Browse Prior Art Database

Speculative Resource Allocation in Asynchronous Simultaneous Multithreading Computing Instruction Streams

IP.com Disclosure Number: IPCOM000235936D
Publication Date: 2014-Mar-31
Document File: 5 page(s) / 293K

Publishing Venue

The IP.com Prior Art Database

Abstract

Disclosed is a mechanism to allocate resources in a high-speed computing system on a per-thread basis to minimize the performance impact across threads in a multithreaded computer system. When a particular thread becomes resource-constrained, the mechanism allows the other thread(s) to proceed unconstrained.

This text was extracted from a PDF file.
This is the abbreviated version, containing approximately 37% of the total text.

Page 01 of 5

Speculative Resource Allocation in Asynchronous Simultaneous Multithreading Computing Instruction Streams

For high-speed computing systems, resource allocation may be decided speculatively, prior to knowing whether resources are required. Since the prediction is not always correct, some performance penalty is incurred; resources are sometimes allocated

when not needed.

A particular example in microarchitecture involves Control Instructions, such as SET

ADDRESS SPACE CONTROL (SAC) or SET ADDRESS SPACE CONTROL FAST (SACF). In certain cases, Control Instructions such as these indicate that subsequent instructions require additional hardware resources. In other cases, no additional resources are required. Since the resolution of the instruction is not known early enough, resources are allocated to provide for the worst case.

The novel contribution is a mechanism to allocate resources on a per-thread basis to minimize the performance impact across threads in a multithreaded computer system. When a particular thread becomes resource-constrained, the mechanism allows the other thread(s) to proceed unconstrained.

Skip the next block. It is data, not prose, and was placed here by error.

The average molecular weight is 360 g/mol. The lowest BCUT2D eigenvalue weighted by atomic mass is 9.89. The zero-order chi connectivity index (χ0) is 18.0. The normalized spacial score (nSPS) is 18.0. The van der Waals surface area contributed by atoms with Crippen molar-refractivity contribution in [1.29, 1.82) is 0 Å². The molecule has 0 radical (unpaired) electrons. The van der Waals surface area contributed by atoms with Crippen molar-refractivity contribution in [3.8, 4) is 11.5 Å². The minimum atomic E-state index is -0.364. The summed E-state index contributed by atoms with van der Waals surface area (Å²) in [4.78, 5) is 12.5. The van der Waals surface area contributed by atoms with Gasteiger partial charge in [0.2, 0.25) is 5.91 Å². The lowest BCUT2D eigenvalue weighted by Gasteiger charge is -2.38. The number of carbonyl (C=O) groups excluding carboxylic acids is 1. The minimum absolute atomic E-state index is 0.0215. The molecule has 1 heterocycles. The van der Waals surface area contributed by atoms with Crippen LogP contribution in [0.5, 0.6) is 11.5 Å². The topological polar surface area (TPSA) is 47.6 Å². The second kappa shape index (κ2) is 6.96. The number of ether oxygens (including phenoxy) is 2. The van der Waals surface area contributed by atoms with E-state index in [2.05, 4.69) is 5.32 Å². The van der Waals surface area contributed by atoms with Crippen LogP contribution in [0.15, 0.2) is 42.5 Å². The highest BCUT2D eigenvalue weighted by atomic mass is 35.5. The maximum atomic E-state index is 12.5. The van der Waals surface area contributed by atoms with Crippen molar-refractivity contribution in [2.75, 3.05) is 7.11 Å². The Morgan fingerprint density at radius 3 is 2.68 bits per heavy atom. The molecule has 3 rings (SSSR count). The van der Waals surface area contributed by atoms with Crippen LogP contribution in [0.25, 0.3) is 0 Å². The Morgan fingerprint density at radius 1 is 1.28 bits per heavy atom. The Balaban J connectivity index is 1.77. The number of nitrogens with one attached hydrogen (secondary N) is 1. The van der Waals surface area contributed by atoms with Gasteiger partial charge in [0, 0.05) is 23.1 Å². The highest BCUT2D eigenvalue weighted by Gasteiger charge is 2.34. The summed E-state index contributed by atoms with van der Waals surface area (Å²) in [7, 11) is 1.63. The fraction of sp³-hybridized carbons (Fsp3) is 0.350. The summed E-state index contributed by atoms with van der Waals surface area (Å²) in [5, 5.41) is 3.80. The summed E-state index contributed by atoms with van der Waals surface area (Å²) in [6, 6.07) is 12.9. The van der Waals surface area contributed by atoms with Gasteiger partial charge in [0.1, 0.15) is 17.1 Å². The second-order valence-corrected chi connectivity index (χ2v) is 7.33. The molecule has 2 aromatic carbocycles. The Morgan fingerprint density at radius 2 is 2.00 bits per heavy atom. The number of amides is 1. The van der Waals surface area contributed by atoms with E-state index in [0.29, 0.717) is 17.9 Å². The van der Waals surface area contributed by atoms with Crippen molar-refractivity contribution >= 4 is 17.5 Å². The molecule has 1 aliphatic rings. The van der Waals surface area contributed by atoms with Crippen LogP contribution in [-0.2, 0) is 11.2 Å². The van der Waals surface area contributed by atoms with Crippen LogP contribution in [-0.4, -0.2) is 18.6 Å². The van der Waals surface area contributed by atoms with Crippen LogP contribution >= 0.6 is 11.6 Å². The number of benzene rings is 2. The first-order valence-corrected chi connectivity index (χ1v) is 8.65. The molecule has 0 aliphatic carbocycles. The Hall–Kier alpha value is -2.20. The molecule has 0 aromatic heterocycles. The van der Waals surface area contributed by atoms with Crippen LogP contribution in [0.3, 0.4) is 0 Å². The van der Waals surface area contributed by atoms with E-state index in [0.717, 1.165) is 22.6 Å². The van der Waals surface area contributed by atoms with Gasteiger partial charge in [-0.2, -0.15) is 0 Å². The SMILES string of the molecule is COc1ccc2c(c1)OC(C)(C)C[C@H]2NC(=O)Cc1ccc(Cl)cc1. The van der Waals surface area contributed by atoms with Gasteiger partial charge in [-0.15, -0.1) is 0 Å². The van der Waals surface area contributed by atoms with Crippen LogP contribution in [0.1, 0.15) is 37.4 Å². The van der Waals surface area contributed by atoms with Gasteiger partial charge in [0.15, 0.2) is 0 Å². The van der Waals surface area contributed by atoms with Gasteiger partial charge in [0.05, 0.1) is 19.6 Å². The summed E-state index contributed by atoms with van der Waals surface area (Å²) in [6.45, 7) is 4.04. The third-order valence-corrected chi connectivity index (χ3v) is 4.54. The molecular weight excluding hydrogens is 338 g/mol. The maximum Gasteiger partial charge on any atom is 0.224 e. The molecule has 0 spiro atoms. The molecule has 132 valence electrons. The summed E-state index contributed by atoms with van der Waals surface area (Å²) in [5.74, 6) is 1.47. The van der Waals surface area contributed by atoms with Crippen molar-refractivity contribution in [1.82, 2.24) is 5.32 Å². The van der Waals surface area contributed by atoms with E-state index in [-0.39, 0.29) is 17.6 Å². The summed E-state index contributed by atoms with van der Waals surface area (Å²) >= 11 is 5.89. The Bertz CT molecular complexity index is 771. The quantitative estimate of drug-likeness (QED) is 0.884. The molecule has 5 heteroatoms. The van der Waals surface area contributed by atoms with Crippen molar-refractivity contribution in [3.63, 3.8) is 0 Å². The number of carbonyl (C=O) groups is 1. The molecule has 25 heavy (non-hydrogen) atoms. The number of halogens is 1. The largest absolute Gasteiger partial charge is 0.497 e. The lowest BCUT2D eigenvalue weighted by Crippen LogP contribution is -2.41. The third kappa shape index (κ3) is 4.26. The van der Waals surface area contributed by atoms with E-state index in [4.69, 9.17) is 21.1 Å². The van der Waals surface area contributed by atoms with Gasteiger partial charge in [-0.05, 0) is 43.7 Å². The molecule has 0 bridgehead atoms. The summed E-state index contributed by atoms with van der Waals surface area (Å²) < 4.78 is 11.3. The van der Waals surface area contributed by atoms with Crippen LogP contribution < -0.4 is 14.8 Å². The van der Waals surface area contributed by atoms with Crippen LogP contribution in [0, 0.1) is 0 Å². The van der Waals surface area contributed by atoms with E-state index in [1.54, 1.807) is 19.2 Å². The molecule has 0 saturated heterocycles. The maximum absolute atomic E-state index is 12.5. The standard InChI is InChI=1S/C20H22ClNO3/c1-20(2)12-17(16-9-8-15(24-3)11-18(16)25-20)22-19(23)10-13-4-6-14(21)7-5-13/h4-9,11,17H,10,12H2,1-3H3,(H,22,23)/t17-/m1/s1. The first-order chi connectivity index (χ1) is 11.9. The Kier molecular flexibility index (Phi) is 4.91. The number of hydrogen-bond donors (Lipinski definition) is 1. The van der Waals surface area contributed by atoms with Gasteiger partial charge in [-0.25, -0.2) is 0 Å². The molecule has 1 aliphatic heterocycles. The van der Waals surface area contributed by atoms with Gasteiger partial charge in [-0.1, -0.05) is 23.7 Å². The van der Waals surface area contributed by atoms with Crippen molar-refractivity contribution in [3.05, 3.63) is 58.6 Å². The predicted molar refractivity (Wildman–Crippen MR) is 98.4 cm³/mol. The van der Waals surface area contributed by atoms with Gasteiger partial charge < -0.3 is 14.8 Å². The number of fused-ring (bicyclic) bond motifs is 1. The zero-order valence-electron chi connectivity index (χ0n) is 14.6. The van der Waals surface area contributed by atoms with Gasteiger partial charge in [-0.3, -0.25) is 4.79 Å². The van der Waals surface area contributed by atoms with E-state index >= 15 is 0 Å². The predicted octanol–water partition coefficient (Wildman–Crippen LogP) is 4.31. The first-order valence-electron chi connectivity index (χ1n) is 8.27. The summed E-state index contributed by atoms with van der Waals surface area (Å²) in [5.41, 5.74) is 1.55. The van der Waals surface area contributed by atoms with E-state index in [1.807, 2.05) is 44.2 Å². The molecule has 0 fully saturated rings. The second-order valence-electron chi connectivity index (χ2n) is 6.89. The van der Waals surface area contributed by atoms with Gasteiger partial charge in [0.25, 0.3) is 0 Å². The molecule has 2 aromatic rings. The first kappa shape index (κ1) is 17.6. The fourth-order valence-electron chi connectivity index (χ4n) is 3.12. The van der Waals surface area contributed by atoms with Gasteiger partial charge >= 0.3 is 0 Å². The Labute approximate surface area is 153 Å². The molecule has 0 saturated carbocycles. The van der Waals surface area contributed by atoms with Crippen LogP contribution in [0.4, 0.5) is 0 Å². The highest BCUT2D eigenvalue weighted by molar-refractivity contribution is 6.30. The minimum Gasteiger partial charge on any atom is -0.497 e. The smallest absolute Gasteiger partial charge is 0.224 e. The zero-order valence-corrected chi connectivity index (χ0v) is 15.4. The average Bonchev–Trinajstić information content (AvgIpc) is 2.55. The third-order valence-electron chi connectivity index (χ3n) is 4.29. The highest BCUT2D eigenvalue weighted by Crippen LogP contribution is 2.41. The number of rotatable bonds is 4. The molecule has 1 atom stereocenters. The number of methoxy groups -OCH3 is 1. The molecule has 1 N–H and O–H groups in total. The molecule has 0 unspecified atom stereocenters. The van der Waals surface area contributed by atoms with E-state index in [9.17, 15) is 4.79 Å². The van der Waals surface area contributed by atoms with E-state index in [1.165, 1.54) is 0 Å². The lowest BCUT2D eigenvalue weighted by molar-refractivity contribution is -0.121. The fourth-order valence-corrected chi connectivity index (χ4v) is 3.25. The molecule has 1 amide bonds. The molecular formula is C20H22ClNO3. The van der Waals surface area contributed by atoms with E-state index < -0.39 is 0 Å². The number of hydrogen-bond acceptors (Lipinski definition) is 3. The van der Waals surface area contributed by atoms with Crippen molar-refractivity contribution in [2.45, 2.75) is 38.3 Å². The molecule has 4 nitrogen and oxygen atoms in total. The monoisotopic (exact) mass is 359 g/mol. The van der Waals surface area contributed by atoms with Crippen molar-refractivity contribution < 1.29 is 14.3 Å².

Control Instructions, such as SAC and SACF, may update the machine state, such the addressing space bits in a Control Register. For Access Register (AR)-mode addressing mode, the base register used for address generation for memory accesses specifies the base general register and the base address register. For example, an L

with B2=5 requires the General Purpose Register (GPR)-5 and AR-5 as sources for the memory access.

In the existing design, each dispatch pipe can specify four logical-registers (or lregs) as sources and a target taking into account the Base-AR as a potential source. In the novel design, the number of lregs per dispatch pipe is dropped to three, and a source stealing is required if the number of lregs required exceeds three.

In the existing design, speculatively assuming AR-mode does not affect the instruction grouping because sufficient resources are available on each pipe. In the novel design, speculatively assuming AR-mode limits the group size to two instructions, since each dispatch pipe has a limited number of resources to fit the additional AR-reg source.

Since the penalty is higher now than in the past, a more accurate, thread-based tracking mechanism is preferred.

In an exemplary embodiment, an Instruction Decode Unit (IDU), as depicted the drawings, is capable of servicing two threads. Referring to Figure 1, the unit has a Streaming Buffer (100), which contains raw Instruction Text, representing instructions in the enterprise system architecture. These instructions are read out and stored, along

with related data, in an Instruction Queue (INQ) (101). The INQ is statically divided,

with half of the entries reserved for each of the two threads. Thread Switching Logic,

1


Page 02 of 5

(102) subsequently reads Instruction data out of the INQ, according to which thread the processor is currently executing....